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How One State Is Talking About School Improvement (Opinion)

North Dakota state schools Superintendent Kirsten Baesler is the nation’s longest-serving state chief. She’s been in the role since 2013, following 24 years as an elementary teacher, media specialist, and vice principal in the Bismarck public schools. She’s also served as president of her local school board and is currently the president of the board of directors for the Council of Chief State School Officers. Given that she’s pretty much seen it all, it seemed a good time to check in on what’s changed, the challenges of rural education, and post-pandemic absenteeism and academic recovery.

—Rick

Rick: You’ve been North Dakota’s state superintendent since the start of 2013. What’s changed the most about your job over the past decade?

Kirsten: When I took office, everything was focused on making students college-ready. Now, we take a much more balanced approach that prepares students with real-world skills, such as critical thinking and career training. We’ve also become more committed to transitioning not just to school choice but to student choice, which allows students to craft a personalized and tailored journey through K–12. Plus, we’ve gone from family involvement—i.e., one-way communication to inform families how they could help their schools—to family engagement, which is a two-way process. In other words, there is much more focus on delivering what families want and on building a true partnership with families.

Rick: You’ve led North Dakota through the pandemic and its recovery. Where do things stand today?

Kirsten: North Dakota has made significant progress in improving student outcomes after the pandemic. We led most of the nation in reopening schools in June 2020 for summer school, and 98 percent of our students attended in-person learning five days a week by December 2020. All of our schools were open five days a week by August 2021. We’re closely monitoring academic recovery, reporting how our schools are spending the federal COVID-recovery funds and observing the impacts those funds are having. We are not where we were in 2019, but the last two years have seen us trending strongly in the right direction.

Rick: We tend to hear more about the travails in big cities and coastal states. What have been some of the challenges of pandemic recovery in a state like North Dakota?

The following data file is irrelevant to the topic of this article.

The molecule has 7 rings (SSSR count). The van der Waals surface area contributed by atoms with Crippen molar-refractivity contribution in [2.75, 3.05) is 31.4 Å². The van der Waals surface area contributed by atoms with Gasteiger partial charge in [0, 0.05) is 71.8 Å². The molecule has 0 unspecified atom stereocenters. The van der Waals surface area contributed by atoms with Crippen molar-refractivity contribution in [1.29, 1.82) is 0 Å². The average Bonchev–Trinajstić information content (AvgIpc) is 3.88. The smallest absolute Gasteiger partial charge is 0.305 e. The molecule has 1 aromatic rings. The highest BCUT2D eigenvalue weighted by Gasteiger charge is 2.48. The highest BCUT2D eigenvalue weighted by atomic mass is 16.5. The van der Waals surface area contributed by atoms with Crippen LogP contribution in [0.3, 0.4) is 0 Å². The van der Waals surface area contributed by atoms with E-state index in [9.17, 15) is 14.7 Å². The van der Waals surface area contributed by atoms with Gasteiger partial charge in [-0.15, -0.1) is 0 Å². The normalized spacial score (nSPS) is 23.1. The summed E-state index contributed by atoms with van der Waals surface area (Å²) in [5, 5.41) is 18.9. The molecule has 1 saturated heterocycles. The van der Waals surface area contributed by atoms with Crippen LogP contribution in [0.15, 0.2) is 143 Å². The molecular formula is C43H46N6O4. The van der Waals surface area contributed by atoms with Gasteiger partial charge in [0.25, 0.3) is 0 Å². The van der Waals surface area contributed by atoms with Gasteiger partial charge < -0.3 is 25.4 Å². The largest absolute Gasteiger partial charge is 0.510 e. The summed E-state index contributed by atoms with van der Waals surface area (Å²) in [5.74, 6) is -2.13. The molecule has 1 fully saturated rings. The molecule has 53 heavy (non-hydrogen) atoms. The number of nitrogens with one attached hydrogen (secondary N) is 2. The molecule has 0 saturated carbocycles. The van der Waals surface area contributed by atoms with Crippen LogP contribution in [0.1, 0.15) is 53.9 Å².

Kirsten: Because of our state’s political preferences, there was significant pressure to reopen schools quickly for in-person learning. Doing that in a safe and effective manner was a challenge. Supply-chain issues were real. Access to materials to improve school buildings was limited. Even access to instructional materials was a challenge. Additionally, federal aid is based on student numbers. We have a relatively small number of students at 130,000, but we also have 168 school districts—a relatively large number—that must establish and sustain the same number of programs and recovery efforts. In other words, we have less money to do the same work spread over many administrative units. We also have a very, very small state department staff, so everyone is wearing multiple hats to administer many programs.

Rick: Post-pandemic, what are you seeing in terms of achievement and absenteeism?

Kirsten: As part of our accountability plan, North Dakota administers annual surveys to measure student engagement, which we think is a leading indicator of absenteeism. Our post-COVID data on student engagement has declined from pre-COVID levels, and our attendance has fallen off with it. This is why we’re focusing intently on efforts that we began before the pandemic: moving toward personalized, competency-based learning to motivate learners to build their own agency. Schools that were leading in this work before the pandemic saw less academic decline and fewer absenteeism problems when we returned to in-person learning. We have seen a significant increase in the number of school districts implementing personalized/competency-based learning, which results in stronger student engagement.